Impact of industrial effluent on growth and yield of rice (Oryza sativa L.) in silty clay loam soil

Mohammad Anwar Hossain , Golum Kibria Muhammad Mustafizur Rahman , Mohammad Mizanur Rahman , Abul Hossain Molla , Mohammad Mostafizur Rahman , Mohammad Khabir Uddin


Received June 27, 2014,Revised September 10, 2014, Accepted , Available online April 23, 2015

Volume 27,2015,Pages 231-240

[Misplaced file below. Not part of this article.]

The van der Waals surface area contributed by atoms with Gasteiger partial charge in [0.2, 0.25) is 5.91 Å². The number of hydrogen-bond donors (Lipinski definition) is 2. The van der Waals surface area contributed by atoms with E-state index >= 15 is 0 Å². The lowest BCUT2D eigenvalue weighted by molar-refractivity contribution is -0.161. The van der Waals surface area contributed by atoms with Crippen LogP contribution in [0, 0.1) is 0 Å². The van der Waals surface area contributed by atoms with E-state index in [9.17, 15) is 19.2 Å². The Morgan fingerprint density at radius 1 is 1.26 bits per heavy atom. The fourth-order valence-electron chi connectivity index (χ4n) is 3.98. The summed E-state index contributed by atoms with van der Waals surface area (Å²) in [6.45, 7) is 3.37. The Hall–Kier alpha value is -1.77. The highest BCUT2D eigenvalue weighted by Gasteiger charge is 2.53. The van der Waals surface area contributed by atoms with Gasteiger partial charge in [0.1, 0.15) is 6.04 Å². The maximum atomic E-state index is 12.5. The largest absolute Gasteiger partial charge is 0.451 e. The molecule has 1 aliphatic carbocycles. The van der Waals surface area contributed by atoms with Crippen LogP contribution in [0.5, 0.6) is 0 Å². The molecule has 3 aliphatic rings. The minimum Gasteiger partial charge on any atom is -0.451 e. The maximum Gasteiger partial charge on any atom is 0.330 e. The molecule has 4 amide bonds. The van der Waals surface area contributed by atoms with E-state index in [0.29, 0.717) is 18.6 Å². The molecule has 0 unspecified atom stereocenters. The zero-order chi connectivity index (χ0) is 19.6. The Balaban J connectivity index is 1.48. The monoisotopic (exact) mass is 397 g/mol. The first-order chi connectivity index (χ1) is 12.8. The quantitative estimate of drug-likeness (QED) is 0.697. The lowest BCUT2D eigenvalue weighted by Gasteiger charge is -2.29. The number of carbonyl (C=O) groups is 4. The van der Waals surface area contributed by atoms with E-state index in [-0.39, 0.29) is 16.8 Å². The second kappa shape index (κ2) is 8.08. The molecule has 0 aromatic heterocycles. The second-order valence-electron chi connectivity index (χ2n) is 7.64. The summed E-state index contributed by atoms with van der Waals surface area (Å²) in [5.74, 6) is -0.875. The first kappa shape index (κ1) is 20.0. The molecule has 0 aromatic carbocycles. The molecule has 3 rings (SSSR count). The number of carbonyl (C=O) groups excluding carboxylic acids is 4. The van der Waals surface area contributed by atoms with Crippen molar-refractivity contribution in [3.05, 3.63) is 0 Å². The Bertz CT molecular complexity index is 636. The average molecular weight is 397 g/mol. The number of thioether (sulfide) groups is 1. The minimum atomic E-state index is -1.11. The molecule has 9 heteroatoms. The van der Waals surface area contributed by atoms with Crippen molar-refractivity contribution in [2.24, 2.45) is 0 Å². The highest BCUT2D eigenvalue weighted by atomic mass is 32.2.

Degradation of soil and water from discharge of untreated industrial effluent is alarming in Bangladesh. Therefore, buildup of heavy metals in soil from contaminated effluent, their entry into the food chain and effects on rice yield were quantified in a pot experiment. The treatments were comprised of 0, 25%, 50%, 75% and 100% industrial effluents applied as irrigation water. Effluents, initial soil, different parts of rice plants and post-harvest pot soil were analyzed for various elements, including heavy metals. Application of elevated levels of effluent contributed to increased heavy metals in pot soils and rice roots due to translocation effects, which were transferred to rice straw and grain. The results indicated that heavy metal toxicity may develop in soil because of contaminated effluent application. Heavy metals are not biodegradable, rather they accumulate in soils, and transfer of these metals from effluent to soil and plant cells was found to reduce the growth and development of rice plants and thereby contributed to lower yield. Moreover, a higher concentration of effluent caused heavy metal toxicity as well as reduction of growth and yield of rice, and in the long run a more aggravated situation may threaten human lives, which emphasizes the obligatory adoption of effluent treatment before its release to the environment, and regular monitoring by government agencies needs to be ensured.

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